Far too many people simply do everything the same way, or the same way that they did it before, regardless of whether or not this gets results. It’s where that old saying comes from, “If you’ve only got a hammer, everything starts to look like a nail.” Actively choosing the way to go about doing things, dependent on the circumstances and the people involved, creates flexibility of approach. And flexibility of approach in our behaviour is what leads to win-win.

Why don’t people do this kind of thinking more?
Get clear about their desired outcome and choose the best approach to take, before they act?

One part of the answer is in an article I was delighted to discover recently, headlined “People Would Rather Experience An Electric Shock Than Be Alone With Their Thoughts”!

A team of researchers have discovered that:

  • Left alone in a room with just their thoughts, more than half the participants described the experience as ‘not enjoyable’, most found it difficult to concentrate and reported their minds wandering. The negative aspects went up further in another group who were asked to repeat the task at home;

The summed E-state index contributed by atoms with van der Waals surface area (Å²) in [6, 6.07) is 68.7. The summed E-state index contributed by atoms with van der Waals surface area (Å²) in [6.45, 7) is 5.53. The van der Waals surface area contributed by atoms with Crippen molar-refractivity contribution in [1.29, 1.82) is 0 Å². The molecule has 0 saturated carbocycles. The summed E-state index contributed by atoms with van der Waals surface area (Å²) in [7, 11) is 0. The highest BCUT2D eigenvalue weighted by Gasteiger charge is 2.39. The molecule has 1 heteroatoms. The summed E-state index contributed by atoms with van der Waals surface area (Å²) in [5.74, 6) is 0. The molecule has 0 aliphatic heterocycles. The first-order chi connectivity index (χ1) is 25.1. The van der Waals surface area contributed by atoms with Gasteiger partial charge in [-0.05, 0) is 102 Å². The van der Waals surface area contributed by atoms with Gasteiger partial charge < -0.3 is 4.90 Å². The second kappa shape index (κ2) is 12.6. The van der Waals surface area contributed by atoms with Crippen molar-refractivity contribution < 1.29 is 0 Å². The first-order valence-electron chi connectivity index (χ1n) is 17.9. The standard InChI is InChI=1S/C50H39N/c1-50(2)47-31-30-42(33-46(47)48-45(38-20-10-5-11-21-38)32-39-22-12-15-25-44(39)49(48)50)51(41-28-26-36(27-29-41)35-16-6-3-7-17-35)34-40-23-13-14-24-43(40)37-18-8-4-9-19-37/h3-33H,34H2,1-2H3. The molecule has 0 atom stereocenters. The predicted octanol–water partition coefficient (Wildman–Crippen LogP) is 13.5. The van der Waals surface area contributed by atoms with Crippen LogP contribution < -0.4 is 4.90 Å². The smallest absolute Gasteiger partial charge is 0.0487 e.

• In one experiment people had the option of giving themselves an electric shock rather than complete the full thinking time. Even though they’d had that level of shock before and had said they’d pay $5 not to be shocked again, 67% of the men and 25% of the women involved chose to shock themselves rather than just sit and think!

You can see there article here: https://www.sciencemag.org/news/2014/07/people-would-rather-be-electrically-shocked-left-alone-their-thoughts